In 1514 the German astronomer, Copernicus, proposed the idea of heliocentric cosmology (which is the view that the Sun is fixed in space and the planets orbit around the sun). This was the complete opposite of geocentric cosmology (which was the view held up until that point, that the Earth was the center and fixed in the universe and the sun orbited Earth).

100 years later the Italian physicist/mathematician/astronomer/philosopher named Galileo agreed with Copernicus’ assessment. The Sun was indeed (and scientifically proven to be) fixed, and it was in fact the Earth that moved in space.

Unfortunately for him, the Bible says otherwise.

According to Scripture, the Earth is fixed and does not move. (Psalm 93:1, 96:10, and 1 Chronicles 16:30, just to name a few). Therefore the official position of the church was geocentrism. So for Galileo to suggest the opposite was heresy.

In 1633 Galileo was summoned to Rome and stood trial by the Inquisition for writing literature that revealed the truth about cosmology. He was found “vehemently suspect of heresy,” forced to recant, and spent the rest of his life in house arrest while all of his writings were banned. (quick side note: lest we just blame the Catholic Church for suppressing the truth and silencing people like Galileo, the Reformer himself, Martin Luther, also rejected the evidence of heliocentrism in favor of the above Bible verses.)

Legend has it that, after his recantation in front of the Inquisition, he muttered the phrase, “and yet it moves.”

As if to say, “though I’m forced to reject what is true because of your insistence on a few clearly misunderstood Bible verses, that does not change the reality that the earth moves.”

Fine, we can all participate in this cosmic comedy of errors… and yet it moves.

Sometimes that which is true has a way of hiding itself for centuries. And when it is uncovered, should it threaten the way we’ve always thought/believed about something (or, even more dangerously, should it threaten a few Bible verses), we find ourselves poised in a difficult place. Forced to make a choice between three paths.

Do we, like the Religious Elite, dig in our heels and insist we have not been wrong. Insist that the Bible clearly says such and such and so all other evidences of logic, reason, science or alternative interpretations must be wrong. Insist on protecting the “truth” as we’ve always known it.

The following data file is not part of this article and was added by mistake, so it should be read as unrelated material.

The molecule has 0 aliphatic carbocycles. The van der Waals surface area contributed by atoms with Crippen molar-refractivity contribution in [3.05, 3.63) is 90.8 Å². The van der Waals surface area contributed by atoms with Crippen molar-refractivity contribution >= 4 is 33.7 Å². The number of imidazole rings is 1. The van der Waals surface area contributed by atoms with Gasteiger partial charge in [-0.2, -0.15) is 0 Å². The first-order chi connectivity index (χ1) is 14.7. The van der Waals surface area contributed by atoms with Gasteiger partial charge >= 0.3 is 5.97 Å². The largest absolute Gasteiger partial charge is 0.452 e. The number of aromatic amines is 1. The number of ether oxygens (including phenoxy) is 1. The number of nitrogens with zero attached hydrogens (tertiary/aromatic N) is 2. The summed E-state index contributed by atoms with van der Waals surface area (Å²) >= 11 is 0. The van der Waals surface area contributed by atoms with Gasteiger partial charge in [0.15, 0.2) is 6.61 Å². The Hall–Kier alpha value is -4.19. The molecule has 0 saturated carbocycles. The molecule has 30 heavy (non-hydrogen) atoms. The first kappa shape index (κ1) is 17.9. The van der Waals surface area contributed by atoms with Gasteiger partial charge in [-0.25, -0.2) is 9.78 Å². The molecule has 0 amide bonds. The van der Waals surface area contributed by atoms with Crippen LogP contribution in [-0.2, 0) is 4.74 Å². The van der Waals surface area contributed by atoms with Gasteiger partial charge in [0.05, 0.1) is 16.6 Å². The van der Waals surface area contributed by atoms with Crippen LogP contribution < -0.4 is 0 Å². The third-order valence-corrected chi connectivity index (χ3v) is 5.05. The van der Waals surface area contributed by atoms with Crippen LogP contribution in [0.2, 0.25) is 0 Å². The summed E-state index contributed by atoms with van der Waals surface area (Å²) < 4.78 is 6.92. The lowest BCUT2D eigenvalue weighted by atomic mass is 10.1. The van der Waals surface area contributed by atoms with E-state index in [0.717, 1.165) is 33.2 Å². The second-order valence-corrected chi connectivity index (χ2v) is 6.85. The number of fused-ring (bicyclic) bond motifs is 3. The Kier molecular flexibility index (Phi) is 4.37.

Or, do we, like Galileo, open up our hearts and minds to the possibility that we’ve gotten it wrong. We develop new convictions that reject what we’ve always known to be true even though it could be dangerous. But, like Galileo, do we ultimately acquiesce to the powers that be. Do we ignore our conscience, ignore the guiding of the Spirit inside us, and stick our heads in the sand. Not wanting to rock the boat. Not wanting to invite the wrath of the Inquisition. Fearful of what might be lost.

Or, thirdly, do we choose the path of people like Descartes, Keplar and Isaac Newton who boldly moved forward in life within the newly revealed “truth.” Regardless of the cost, there were those that knew that the Bible was wrong (or, more accurately, had been wrongly interpreted) and weren’t afraid to support heliocentrism. Weren’t afraid to speak out and do their part to move the conversation forward.

Homosexuality is not a disorder. It is not a choice. It is not something that can be cured or reversed. A loving, committed, monogamous same-sex relationship is not forbidden in the Bible. Gay people are not abominations.

These “truths” have been hiding for centuries but have now been uncovered.

The “church” is doing what it has often done throughout history: dig in its heels and insist it is right. Clinging to archaic science. Insisting on weak interpretations. And threatening anyone who dares oppose it.

There are many Christians who have taken the route of Galileo. They have been exposed to these “truths,” have met actual gay people and heard their stories, read material that challenged what they’ve always believed, and discovered how wrong we’ve been. And yet they remain silent. They would rather remain in house arrest, imprisoned within their own consciences, if it means they don’t have to endure the wrath of the Inquisition. Or lose their job. Or lose relationships.

I won’t do that. I can’t do that.

People’s lives are at stake, here. This is way more important than the order of the planets and stars. This is about the livelihood of our fellow brothers and sisters. About their mental health and inner happiness. About the rights that have been denied them that all straight people enjoy. About the destruction of their souls as they’ve been told over and over again that they are rotten sinners who invite the wrath of God on their lives and on our nation. This is about saving the lives of thousands of young people each year who would rather kill themselves than face this world that hates them, fears them, tells them they cannot love or be loved, tells them they are broken and deformed, tells them they have failed in their efforts to surrender to God.


I understand that people don't like comparing the LGBT movement with the Civil Rights Movement. I get it. It's different in some ways.